read our recaps here). Fans have speculated since the series’ inception that Chewbacca, already 200 years old by the time of the original Star Wars: Episode IV — A New Hope, might make an appearance. But the difficulty of animating hair — and, let’s face it, that’s pretty much all Chewie is — proved insurmountable until recently.Get ready to don your “I’d just as soon kiss a Wookiee!” T-shirt, because everybody’s favorite walking carpet is back! Chewbacca, Han Solo’s endlessly devoted sidekick and Millennium Falcon co-pilot from the original Star Wars trilogy, is making his animation debut in the season finale of Cartoon Network’s Star Wars: The Clone Wars on April 1 (
“We’ve wanted to have Chewbacca on the show from the beginning,” says supervising director Dave Filoni. “But the technical side just wasn’t there, until we devoted extra resources into researching how to animate fur when George said Chewbacca had to appear this season.” As part of that research, Filoni and the animation team brought in original Chewbacca actor, Peter Mayhew, to advise how to capture the Wookiee’s movements and gait, although they did not use motion capture or rotoscope techniques. “When I played Chewie, I was just being myself,” the 7-foot-3 actor adds. “He has a peculiar walk, because his walk is my walk. I didn’t add anything different.” Filoni adds, “You can’t have Chewbacca without Peter being involved. His movements and his mannerisms make that character.”
Lucasfilm is as mum as a carbon-frozen Han Solo about plot details regarding “Wookiee Hunt,” but they will tell me this: It won’t take place on the Wookiee homeworld Kashyyyk, and it will feature Trandoshans, the reptilian species that helped the Empire enslave the Wookiees, best known for the Empire Strikes Back bounty hunter Bossk.
Mayhew enjoys the peculiar distinction of playing an iconic character… without ever actually having been seen onscreen himself. “It’s the best of both worlds,” he says. “I can be famous when I want to be, but cherish my anonymity the rest of the time.” An accidental celebrity, he was a hospital orderly when a British newspaper article featuring men with large feet, including him, brought him to the attention of the producers of Ray Harryhausen’s Sinbad and the Eye of the Tiger. He ended up playing a minotaur in that film, released in 1977.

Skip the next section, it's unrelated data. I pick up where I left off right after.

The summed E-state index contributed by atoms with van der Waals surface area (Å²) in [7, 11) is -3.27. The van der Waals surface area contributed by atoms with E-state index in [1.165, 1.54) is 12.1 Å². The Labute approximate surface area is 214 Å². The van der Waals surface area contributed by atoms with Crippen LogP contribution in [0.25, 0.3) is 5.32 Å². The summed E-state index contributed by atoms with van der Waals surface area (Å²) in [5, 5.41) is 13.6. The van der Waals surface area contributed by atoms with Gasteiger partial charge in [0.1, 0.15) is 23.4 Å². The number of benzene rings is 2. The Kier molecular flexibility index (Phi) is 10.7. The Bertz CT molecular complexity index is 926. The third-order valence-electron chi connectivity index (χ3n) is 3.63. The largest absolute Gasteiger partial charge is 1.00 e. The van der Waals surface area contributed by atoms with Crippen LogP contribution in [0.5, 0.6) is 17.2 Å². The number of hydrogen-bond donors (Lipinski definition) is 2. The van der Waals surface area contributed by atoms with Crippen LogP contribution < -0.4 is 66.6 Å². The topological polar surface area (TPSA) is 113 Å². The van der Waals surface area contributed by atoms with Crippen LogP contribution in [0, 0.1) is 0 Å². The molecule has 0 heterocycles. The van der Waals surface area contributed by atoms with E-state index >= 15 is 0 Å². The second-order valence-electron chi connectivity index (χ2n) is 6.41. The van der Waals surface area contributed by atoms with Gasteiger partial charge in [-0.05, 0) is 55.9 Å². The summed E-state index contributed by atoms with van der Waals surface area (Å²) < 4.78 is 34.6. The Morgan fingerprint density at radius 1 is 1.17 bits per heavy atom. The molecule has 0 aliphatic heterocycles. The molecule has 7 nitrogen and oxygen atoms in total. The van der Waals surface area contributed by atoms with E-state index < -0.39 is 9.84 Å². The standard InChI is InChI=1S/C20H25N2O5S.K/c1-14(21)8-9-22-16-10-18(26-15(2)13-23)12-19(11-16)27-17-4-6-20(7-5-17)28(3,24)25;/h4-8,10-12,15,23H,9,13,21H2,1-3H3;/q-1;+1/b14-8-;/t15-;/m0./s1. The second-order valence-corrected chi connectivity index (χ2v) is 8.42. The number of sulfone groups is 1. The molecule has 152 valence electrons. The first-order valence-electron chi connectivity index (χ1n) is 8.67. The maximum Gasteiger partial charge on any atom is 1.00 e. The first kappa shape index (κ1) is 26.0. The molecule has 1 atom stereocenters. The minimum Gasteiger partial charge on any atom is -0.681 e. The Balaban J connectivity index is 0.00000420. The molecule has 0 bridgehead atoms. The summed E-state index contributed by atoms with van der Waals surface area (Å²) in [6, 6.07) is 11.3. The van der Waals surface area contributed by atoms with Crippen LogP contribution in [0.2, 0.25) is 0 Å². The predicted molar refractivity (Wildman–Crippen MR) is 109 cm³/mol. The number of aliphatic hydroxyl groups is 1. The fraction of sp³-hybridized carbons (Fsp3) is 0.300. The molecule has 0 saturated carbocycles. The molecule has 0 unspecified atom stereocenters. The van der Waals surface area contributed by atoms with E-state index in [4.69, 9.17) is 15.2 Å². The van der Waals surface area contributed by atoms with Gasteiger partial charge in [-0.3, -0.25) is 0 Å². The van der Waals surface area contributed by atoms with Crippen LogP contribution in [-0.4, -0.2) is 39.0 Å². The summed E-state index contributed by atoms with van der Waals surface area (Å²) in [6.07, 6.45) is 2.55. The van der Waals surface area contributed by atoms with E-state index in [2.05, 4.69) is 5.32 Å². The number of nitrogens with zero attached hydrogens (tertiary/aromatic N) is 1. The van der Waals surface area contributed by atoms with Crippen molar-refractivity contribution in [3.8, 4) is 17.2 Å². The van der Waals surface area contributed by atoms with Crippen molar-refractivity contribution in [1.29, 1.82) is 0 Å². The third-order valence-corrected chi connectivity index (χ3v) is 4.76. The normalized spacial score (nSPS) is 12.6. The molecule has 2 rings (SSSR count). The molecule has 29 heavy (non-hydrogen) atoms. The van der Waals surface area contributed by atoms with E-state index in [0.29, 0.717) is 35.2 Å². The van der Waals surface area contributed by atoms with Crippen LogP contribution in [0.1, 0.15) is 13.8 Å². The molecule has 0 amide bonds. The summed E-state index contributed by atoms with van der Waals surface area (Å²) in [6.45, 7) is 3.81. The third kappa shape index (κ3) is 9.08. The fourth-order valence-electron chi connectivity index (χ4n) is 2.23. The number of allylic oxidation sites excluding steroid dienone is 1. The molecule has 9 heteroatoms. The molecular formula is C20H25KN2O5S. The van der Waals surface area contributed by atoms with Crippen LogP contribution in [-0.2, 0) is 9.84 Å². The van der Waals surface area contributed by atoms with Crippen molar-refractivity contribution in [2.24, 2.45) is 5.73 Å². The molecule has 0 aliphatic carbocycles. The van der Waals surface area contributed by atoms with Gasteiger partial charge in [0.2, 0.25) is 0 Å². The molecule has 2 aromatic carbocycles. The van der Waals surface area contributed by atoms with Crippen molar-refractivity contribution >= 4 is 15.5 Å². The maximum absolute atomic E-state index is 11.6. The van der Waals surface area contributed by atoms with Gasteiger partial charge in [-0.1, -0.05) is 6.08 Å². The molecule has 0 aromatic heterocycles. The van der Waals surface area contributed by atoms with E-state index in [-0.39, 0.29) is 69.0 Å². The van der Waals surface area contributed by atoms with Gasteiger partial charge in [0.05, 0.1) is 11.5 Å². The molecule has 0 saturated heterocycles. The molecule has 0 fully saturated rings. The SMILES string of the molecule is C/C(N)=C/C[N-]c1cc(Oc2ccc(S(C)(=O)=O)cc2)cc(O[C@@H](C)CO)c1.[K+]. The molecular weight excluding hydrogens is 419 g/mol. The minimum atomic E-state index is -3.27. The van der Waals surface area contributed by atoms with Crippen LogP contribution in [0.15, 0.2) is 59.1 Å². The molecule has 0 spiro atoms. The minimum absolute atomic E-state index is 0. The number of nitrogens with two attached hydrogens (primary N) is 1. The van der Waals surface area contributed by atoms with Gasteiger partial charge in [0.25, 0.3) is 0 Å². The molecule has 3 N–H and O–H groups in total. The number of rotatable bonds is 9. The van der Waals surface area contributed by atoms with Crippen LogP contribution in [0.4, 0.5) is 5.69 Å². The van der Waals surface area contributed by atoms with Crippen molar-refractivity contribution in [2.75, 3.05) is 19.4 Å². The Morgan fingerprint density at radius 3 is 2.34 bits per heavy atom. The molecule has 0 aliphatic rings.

Mayhew only landed the part of Chewbacca in Star Wars when David Prowse, who was considered for the role, opted to play Darth Vader instead. Still, he never voiced Chewie’s famous roar. Oscar-winning sound designer Ben Burtt mixed it together from bear growls and other animal sounds. But for The Clone Wars, Mayhew will be lending his vocals to the character. “I’ve had a lot of practice,” he says, having the opportunity to perfect it at the 20-25 fan conventions he attends each year. “I wanted to find a way to include [his voice] as a thank you for helping us out with the character,” Filoni says. “Anthony Daniels still gets to voice C-3PO, we brought Daniel Logan back to play Boba Fett, and I just didn’t think it would be right to have this icon on the show without the man himself lending his voice.”
Why is Chewbacca still so popular? “Because he’s like a Teddy bear,” Mayhew muses. “You want to hug him. But he’s also always got your back.”
Check out our exclusive footage of Mayhew, Filoni, and the animation team talking about bringing Chewbacca to animated life, plus a clip of Chewie’s grand entrance. And remember, folks. Unless you want an arm pulled out of its socket, let the Wookiee win.